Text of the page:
Current Affairs 2 November 2022

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Current Affairs 2 November 2022

GS 1

Vulnerable Section

Mangarh Dham

Context-Modi calls for road map todevelop Mangarh Dham as a global tribal destination

Nearly 1,500 Bhil tribals and forest dwellers were killed in a hill in Mangarh on November 17, 1913, when the British Indian Army opened fire on the protesters who were demanding abolition of bonded labour system and relaxation in heavy agriculture taxes imposed by the rulers of princely states. The tribes in the southern Rajasthan region were led by Govind Guru

GS 2

International Organization

Shanghai Cooperation Organization

Context-At SCO meet, Jaishankar targets BRI

What is the Shangai cooperation organisation (SCO)?

The Shanghai Cooperation Organisation (SCO) is a permanent intergovernmental international organisation, created on 15 June 2001 in Shanghai (China). The founding members are:

  1. The Republic of Kazakhstan
  2. The People’s Republic of China
  3. The Kyrgyz Republic
  4. The Russian Federation
  5. The Republic of Tajikistan
  6. The Republic of Uzbekistan.

It was preceded by the Shanghai Five mechanism (1996) formed by the leaders of China, Russia, Kazakhstan, Kyrgyzstan, and Tajikistan.

Present members of SCO:

  1. The Republic of India
  2. The Republic of Kazakhstan
  3. The People’s Republic of China
  4. The Kyrgyz Republic
  5. The Islamic Republic of Pakistan
  6. The Russian Federation
  7. The Republic of Tajikistan
  8. The Republic of Uzbekistan

The SCO’s main goals are as follows:

  • Strengthening mutual trust and neighborliness among the member states
  • Promoting their effective cooperation in politics, trade, the economy, research, technology, and culture, as well as in education, energy, transport, tourism, environmental protection, and other areas.
  • Making joint efforts to maintain and ensure peace, security, and stability in the region
  • Moving towards the establishment of a democratic, fair and rational new international political and economic order.

The SCO’s official languages are Russian and Chinese.

India and Shangai cooperation organisation (SCO):

Shangai cooperation organisation (SCO) is seen as an eastern counter-balance to NATO and India’s membership will allow the country to push effective action in combating terrorism and security issues.

The presence of India and China, the world’s most populous countries, makes SCO the organisation with the largest population coverage.

India for the first time hosted the heads of governments (HoG) meeting of SCO, three years after joining the eight-nation group in 2020. 

  • The SCO’s significance for India mainly lies in economics and geopolitics with the Eurasian states.
  • SCO is a potential platform to advance India’s Central Asia policy. The SCO member states are India’s extended neighborhood where India has both economic and security imperatives.
  • The ‘SCO-Afghanistan Contact Group’to stabilize Afghanistan provides India a vital counter to some of the other groupings it is a part of.
  • The SCO provides the only multilateral platform for India to deal with near Pakistan and Afghanistan.
  • Acknowledging the strategic importance of the region and SCO, the Indian Prime Minister had articulated the foundational dimension of Eurasia as being ‘SECURE’:
    • S for Security of our citizens,
    • E for Economic development for all,
    • C for Connecting the region,
    • U for Unite our people,
    • R for Respect for Sovereignty and Integrity, and
    • E for Environment protection.

Challenges ahead of India:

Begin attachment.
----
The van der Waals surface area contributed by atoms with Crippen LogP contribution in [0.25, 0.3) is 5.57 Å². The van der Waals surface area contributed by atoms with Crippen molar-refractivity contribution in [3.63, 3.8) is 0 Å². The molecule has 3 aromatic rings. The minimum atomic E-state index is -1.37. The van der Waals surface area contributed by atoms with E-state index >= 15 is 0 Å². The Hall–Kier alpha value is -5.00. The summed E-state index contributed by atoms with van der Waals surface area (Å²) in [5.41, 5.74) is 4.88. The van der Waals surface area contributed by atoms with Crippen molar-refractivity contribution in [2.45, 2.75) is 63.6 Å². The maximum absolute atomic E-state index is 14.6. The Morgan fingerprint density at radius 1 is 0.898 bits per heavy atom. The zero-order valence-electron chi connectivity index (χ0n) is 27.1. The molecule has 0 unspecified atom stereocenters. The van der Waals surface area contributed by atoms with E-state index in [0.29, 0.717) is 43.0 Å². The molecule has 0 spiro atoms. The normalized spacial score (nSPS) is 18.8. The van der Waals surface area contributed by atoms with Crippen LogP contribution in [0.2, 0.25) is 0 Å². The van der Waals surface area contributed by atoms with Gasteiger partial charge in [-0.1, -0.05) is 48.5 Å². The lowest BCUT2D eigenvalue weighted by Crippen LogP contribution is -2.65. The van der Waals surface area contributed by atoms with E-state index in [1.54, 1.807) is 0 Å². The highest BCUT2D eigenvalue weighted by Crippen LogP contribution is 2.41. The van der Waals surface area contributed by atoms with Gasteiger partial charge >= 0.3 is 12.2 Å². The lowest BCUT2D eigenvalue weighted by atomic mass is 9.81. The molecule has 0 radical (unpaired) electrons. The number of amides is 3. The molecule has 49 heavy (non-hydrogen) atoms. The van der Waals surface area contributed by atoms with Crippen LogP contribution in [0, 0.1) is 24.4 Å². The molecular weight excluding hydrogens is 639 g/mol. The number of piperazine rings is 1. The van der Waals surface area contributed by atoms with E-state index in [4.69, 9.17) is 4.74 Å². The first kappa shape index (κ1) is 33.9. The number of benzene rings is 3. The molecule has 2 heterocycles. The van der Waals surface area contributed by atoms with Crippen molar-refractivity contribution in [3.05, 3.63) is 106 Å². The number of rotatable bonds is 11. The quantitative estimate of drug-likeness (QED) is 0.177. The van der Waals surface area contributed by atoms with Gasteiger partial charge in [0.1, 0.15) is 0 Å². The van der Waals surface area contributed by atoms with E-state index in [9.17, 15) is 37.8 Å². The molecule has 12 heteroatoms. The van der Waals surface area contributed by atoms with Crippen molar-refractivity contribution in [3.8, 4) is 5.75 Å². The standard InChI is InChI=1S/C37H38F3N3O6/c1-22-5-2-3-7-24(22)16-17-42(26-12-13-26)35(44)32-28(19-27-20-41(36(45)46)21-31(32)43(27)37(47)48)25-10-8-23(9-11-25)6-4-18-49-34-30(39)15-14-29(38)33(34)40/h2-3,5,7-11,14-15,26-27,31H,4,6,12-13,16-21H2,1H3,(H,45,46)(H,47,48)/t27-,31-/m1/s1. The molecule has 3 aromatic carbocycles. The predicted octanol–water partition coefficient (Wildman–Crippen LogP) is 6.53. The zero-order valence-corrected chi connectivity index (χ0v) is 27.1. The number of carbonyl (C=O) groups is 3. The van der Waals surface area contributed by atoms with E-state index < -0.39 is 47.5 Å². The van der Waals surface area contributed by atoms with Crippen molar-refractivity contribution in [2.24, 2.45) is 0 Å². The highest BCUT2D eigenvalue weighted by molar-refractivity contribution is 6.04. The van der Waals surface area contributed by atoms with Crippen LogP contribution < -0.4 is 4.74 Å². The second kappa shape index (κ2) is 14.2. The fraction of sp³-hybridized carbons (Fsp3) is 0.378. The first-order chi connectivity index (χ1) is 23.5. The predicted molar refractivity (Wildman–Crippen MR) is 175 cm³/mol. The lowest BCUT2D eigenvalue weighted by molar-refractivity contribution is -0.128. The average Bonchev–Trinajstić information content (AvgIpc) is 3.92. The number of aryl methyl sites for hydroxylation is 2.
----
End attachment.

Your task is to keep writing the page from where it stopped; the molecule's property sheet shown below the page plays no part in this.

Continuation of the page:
• Central Asia connectivity: a major thorn in India’s engagement with Eurasia remains the denial of direct land connectivity to Afghanistan and beyond by Pakistan. The lack of connectivity has dampened the development of energy ties between the hydrocarbon-rich region and India
  • Russia- China: Initially, Russia pushed India’s inclusion into the SCO to balance China’s power. But Russia and China are growing closer, and India has been promoting better relations with the US.
  • Belt and Road Initiative: While India has made its opposition to BRI clear, all other SCO members have embraced the Chinese project.
  • India-Pakistan: SCO members have, in the past, expressed fears of the organisation being held hostage to India’s and Pakistan’s adverse relationship.

Way Forward:

  • India needs to improve connectivity with Central Asia through the Chabahar port and enter into Ashgabat agreement should be utilized for a stronger presence in Eurasia along with a focus on International North-South Corridor (INSTC).
  • India and China must co-exist peacefully for the era to be viewed as the Asian century.
  • SCO’s goal on promoting economic cooperation, trade, energy, and regional connectivity should be used to improve relations with Pakistan and persuade it to unblock India’s access to Eurasia and impetus to projects like
  • The increasing terrorist activities in the region make it imperative for SCO countries to develop a ‘cooperative and sustainable security’ framework and make the Regional Anti-Terrorist Structure more effective.

Belt and Road Initiative

What is BRI?

The Belt and Road Initiative, reminiscent of the Silk Road, is a massive infrastructure project that would stretch from East Asia to Europe.

It was launched in 2013.

  • The plan is two-pronged: the overland Silk Road Economic Belt and the Maritime Silk Road- The two were collectively referred to first as the One Belt, One Road initiative but eventually became the Belt and Road Initiative.
  • The project involves creating a vast network of railways, energy pipelines, highways, and streamlined border crossings.

What was the original Silk Road?

The original Silk Road arose during the westward expansion of China’s Han Dynasty (206 BCE–220 CE), which forged trade networks throughout the Central Asian countries, as well as modern-day India and Pakistan to the south. Those routes extended more than four thousand miles to Europe.